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The Importance of Finding Your “Brand Voice”
by Len Stein, President, Visibility Public Relations


When branding pioneer Alan Siegel ( coined the term “brand voice” back in the mid-’80s, he labored in a command-and-control, print-dominated, single-screen media ecology where the Annual Report was king. Today, as the triple-screen universe converges with the next web, brand voice has emerged as the key to successfully engaging consumers whose light-speed social media networks can determine a brand’s fate virtually overnight.

With the meaning of a brand wide open to public interpretation, and prone to hyperbole and misconceptions, corporate managers must thread a thicket of sticky challenges to successfully communicate brand mission, values and philosophy. Moreover, as brands become the publishers of their own unfolding stories, they need intelligent editors who can provide stakeholders with a stream of high-value content that is packed with utility, seeded with inspiration, and that is honestly empathetic. Anything less will not suffice in a world where consumers can simply click away or spin around and mount a web-wide counter-attack on brands that refuse to walk their talk.

Content, the Foundation of Conversation

Content is the key to brand voice, but brands, to date, have a poor record of strategically engaging in meaningful conversations with consumers (aka people).  Brand stewards must recognize that content is but a means to the end. Content drives conversations. Conversation is the way to engage people. Engaging with people is the only way brands will survive and thrive in a social mediated environment. And, it is the corporate, the brand voice that defines the brand personality for better or worse.

So how can marketers craft a brand voice that will inspire and support the brand mission? It starts with people, who project their expectations and aspiration onto brands and seek fulfillment through the brand relationship. Brands, like people, have characters that set the boundaries of potential relationships, in terms of appropriate content, style, voice and diction.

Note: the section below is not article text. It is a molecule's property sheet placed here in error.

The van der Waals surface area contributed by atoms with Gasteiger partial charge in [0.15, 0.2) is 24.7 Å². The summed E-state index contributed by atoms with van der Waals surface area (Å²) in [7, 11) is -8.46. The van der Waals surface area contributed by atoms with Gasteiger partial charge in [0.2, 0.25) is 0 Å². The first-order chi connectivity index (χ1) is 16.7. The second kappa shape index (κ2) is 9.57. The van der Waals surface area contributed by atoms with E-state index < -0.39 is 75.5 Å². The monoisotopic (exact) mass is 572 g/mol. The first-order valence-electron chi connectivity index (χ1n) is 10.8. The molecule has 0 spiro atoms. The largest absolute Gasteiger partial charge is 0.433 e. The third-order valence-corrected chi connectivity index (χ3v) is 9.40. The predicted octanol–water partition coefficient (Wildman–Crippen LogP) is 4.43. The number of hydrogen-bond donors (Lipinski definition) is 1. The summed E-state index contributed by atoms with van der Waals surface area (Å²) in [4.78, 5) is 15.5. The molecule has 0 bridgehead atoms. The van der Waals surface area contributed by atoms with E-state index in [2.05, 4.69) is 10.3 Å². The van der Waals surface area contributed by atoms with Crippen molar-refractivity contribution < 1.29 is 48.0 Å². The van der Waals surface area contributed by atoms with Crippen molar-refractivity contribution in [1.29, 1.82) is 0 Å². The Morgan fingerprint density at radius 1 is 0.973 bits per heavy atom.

Talk Their Language

Start by listening carefully to your brand constituents, both to their voice and to their chief concerns, their brand expectations. To foster positive relationships a brand must cultivate a distinctive personality and then talk straight to its audience engaging them on their terms. The first rule - Put the consumer first. Learn to talk their language.

Next, determine the brand story line, your distinctive point of view based on the brand mission, its raison d’etre.  If the brand managers don’t know, and heartily agree, on the brand text, don’t expect consumers to get it either. Before you take the first step toward engagement, get your story straight, edit it concisely and pledge to stick to the script as you enter the multi-channel media world.

So, who gets to tell the brand story? All brands needs human voices, rather than a droning corporate Hal, whether the channel be television, Facebook, Twitter or a White Paper. Spokesperson recruits must project as peers of their audiences, no talking up or down. Enthusiasm backed by solid knowledge, prepped by proper media training, is required of all those who handle Twitter or customer service incomings, as well as the CEO who addresses financial stakeholders.

Focus on the Audience

The brand focus should be squarely fixed on the concerns of its audiences, not its own problems, if you hope to foster trust. Do the research. Determine what consumers want from your brand. Review the brand heritage; explore the brand essence. Then write stories that deliver brand truths in conversational, emotional tones. No preaching, no hard selling, simply telling with the goal of helping to ease some aspect of someone’s daily burden, whether its stress, home maintenance or financial planning.

The more people can relate to the brand as a distinctive, trust-worthy personality (read, individual), the more approachable it will become and a deeper the customer relationship (loyalty and engagement) will develop.


The Author

Len Stein

Veteran public relations specialist Len Stein founded Visibility to help creative age marketing services companies establish industry though-leadership to enhance their competitive positioning.

In 25 years, VISIBILITY has represented several hundred companies in all marketing disciplines: advertising, branding and industrial design, magazine and book publishing, graphics and motion design, innovation, marketing research, trend forecasting, digital strategy, web development, social media, e-commerce, guerilla marketing, commercial television production and animation, feature film effects, and numerous marketing consulting practices.

A pioneer in the interactive public relations space, VISIBILITY represented New York’s first “multi-media” agency, Einstein & Sandom, and leaders including: OgilvyOne, Organic New York, DeepEnd and Rapp Digital, and numerous challenger agencies like Site Specific and Oven Digital. For several years, he wrote the "PR in Cyberspace" column for ClickZ and earlier for ChannelSeven. Currently he frequently contributes columns to Marketing Daily.

Len continues to represent innovative firms such as digital strategists Last Exit (New York and London) and youth social media marketing firm Archrival. He continues to advocate for evolving communications technologies and for a more central role for the PR profession in his columns in Media Post’s Marketing Daily.

Len Stein
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Copyright 2010 by Len Stein. All rights reserved.

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